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Takeaway: The Creativity Of Living A Good Life Is The “Real
Job”
A capricious economy has clearly had an impact on the storyline for many of these
participants but it is clearly a more subverted micro narrative when you consider the
dominant macro narrative of a successful career working on nationally recognized projects
over a period ranging from 10 30 years. This glimpse is merely a snapshot of these folks
interviewed during a time when the economy was in turmoil. Although there is adversity, it
has not curtailed their success and they continue to remain inventive.
What keeps them going? They possess a sense of knowing that they’ve been through this
before as Bill says, “. My instinct said the same thing that happened in the 80s is
happening again . . .The over-the-horizon radar thing is part of the instinctual mechanism
that a freelancer must have.”
All the freelancers involved with this project approach adversity with courage and continue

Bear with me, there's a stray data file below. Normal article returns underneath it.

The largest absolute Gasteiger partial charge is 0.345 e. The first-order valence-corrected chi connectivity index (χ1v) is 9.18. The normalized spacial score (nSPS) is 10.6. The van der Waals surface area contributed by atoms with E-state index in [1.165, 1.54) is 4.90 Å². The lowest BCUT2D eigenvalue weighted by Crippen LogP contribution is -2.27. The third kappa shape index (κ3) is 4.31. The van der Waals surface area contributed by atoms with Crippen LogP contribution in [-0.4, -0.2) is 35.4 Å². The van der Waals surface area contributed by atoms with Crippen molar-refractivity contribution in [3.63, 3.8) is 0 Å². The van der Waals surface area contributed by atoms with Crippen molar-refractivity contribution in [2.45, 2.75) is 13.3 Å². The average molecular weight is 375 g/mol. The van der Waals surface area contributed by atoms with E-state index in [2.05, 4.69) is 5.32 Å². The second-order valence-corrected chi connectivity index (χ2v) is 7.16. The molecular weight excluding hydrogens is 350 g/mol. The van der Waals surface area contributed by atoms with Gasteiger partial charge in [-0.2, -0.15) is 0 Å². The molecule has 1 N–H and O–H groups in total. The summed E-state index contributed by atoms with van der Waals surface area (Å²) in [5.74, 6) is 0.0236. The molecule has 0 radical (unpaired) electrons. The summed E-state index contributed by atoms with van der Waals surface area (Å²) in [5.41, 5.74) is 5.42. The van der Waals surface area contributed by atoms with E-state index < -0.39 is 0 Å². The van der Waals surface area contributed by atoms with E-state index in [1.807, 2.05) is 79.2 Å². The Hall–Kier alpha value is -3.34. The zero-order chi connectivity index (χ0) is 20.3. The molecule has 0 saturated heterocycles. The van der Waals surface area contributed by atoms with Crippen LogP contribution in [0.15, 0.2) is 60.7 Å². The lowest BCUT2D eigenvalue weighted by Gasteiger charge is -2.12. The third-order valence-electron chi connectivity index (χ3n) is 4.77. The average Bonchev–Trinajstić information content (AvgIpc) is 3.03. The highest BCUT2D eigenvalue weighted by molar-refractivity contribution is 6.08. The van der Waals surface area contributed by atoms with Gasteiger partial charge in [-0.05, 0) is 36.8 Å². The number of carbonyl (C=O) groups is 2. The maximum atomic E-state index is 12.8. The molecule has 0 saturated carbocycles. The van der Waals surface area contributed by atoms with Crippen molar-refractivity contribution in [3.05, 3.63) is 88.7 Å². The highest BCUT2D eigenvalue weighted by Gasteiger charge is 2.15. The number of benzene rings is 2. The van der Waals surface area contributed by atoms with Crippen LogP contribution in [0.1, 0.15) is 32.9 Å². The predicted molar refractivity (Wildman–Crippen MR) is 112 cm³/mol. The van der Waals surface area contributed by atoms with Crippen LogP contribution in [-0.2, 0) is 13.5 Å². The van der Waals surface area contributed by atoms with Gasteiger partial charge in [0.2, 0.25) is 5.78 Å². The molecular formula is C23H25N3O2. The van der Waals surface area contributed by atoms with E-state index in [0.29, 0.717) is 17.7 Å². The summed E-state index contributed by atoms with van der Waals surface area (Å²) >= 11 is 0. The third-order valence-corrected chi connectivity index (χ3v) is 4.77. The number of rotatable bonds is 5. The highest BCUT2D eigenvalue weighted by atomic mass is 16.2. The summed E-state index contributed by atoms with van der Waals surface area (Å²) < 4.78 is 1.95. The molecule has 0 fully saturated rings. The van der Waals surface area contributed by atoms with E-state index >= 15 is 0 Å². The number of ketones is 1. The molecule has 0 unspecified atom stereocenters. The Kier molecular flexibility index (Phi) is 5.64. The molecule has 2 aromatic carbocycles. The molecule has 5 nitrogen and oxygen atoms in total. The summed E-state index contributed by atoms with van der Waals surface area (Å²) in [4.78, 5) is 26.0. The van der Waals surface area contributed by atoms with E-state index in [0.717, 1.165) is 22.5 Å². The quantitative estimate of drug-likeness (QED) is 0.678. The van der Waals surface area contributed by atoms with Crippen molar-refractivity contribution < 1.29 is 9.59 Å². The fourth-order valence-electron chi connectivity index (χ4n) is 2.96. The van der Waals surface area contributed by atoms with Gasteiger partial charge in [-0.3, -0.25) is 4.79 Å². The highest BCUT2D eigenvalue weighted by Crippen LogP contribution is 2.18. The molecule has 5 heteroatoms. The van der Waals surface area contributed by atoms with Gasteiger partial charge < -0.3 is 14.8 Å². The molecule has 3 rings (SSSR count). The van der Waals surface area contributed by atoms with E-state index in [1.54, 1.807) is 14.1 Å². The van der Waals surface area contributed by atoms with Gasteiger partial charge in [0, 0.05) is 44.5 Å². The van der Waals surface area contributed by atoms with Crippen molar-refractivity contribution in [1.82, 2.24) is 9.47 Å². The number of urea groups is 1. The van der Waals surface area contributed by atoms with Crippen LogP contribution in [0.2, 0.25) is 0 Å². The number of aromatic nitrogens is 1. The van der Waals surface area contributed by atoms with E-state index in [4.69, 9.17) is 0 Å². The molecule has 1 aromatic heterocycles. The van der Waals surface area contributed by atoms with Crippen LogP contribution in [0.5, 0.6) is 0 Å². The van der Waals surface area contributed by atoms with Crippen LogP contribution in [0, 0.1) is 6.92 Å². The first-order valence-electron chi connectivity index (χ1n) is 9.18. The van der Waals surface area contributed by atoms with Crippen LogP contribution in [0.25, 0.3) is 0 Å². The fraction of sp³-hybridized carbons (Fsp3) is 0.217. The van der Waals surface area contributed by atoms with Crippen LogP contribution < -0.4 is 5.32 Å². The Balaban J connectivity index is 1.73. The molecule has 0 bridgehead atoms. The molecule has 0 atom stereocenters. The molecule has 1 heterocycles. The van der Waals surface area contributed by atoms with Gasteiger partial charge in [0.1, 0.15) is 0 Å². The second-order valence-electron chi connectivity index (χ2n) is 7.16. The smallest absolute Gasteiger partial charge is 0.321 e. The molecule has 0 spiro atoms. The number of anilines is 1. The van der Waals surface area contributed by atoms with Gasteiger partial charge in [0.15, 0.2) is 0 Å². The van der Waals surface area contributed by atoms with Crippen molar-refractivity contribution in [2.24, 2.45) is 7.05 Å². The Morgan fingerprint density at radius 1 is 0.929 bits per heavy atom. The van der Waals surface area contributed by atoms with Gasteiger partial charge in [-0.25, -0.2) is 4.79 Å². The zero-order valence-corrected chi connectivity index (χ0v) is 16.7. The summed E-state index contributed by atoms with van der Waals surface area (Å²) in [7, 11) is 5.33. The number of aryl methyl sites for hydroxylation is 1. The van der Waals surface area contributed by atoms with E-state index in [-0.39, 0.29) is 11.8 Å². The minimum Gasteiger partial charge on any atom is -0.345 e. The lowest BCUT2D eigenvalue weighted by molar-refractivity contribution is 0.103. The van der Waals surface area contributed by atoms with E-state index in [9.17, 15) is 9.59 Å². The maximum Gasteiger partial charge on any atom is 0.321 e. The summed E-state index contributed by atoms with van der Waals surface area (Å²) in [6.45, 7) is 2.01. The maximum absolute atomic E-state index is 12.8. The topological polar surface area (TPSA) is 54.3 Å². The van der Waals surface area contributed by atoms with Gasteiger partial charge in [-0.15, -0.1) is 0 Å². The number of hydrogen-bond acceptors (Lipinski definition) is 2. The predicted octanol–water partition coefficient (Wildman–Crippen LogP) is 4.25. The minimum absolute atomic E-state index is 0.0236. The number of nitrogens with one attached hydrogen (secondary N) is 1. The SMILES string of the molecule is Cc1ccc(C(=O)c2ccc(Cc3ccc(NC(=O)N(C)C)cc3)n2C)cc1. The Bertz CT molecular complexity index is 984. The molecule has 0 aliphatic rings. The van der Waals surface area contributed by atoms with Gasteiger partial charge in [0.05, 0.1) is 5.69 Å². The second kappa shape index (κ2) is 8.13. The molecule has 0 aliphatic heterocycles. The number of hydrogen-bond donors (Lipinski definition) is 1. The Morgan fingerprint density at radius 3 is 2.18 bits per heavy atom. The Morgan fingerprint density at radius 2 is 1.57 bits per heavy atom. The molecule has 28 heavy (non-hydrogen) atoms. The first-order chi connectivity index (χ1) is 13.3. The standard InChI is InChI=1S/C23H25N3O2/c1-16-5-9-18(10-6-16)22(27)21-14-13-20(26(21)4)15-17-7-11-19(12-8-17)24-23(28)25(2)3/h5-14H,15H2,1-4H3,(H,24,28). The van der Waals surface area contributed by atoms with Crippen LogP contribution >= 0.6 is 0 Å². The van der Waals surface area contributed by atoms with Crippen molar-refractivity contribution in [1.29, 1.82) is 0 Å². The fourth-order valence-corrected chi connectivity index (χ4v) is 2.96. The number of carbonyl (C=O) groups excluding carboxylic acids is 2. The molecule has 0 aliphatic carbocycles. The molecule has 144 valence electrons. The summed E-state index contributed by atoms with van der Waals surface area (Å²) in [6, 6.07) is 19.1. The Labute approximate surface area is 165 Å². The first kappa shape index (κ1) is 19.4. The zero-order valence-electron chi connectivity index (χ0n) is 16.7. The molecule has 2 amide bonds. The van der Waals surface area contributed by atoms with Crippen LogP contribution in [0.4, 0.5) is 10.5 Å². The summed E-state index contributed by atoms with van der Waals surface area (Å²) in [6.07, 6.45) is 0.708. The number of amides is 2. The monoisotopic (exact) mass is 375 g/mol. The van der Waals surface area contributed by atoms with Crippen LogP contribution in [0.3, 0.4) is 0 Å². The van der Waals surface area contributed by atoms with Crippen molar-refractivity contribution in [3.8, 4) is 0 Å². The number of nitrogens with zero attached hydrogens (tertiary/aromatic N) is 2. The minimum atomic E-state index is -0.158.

to produce impressive projects and entrepreneurial ventures. They have the track record
and experience to know they’ll land safely or adapt to the circumstances; and that may
mean starting a new business, project, retraining or taking some time out to entertain other
life narratives. Peggy Holman writes about being receptive to the unknown in Engaging
Emergence: Turning Upheaval Into Opportunity.
What does it take to be receptive to the unknown? Perhaps knowing that turmoil
is a gateway to creativity and innovation provides a reason to be open to the
unfamiliar. Just as seeds root in rich dark soil, so does emergent change require
the darkness of the unknown. After all, if we know the outcome and how to create
it, then by definition nothing unexpected can emerge. Even knowing its value,
embracing mystery, being receptive to not knowing, takes courage. (Holman, 2010
pp. 58-59)
The new narrative emerging from these migrant creative participants is the realization that
the “high risk, high reward” paydays that buoyed the optimism of creative workers
throughout the 1990s twenty years later is now replaced with a scenario that is more
sobering and modest. All these project participants ventured into freelance because it is
where they found the creative work and this gives them a sense of purpose. As Steven
Tatar observes:
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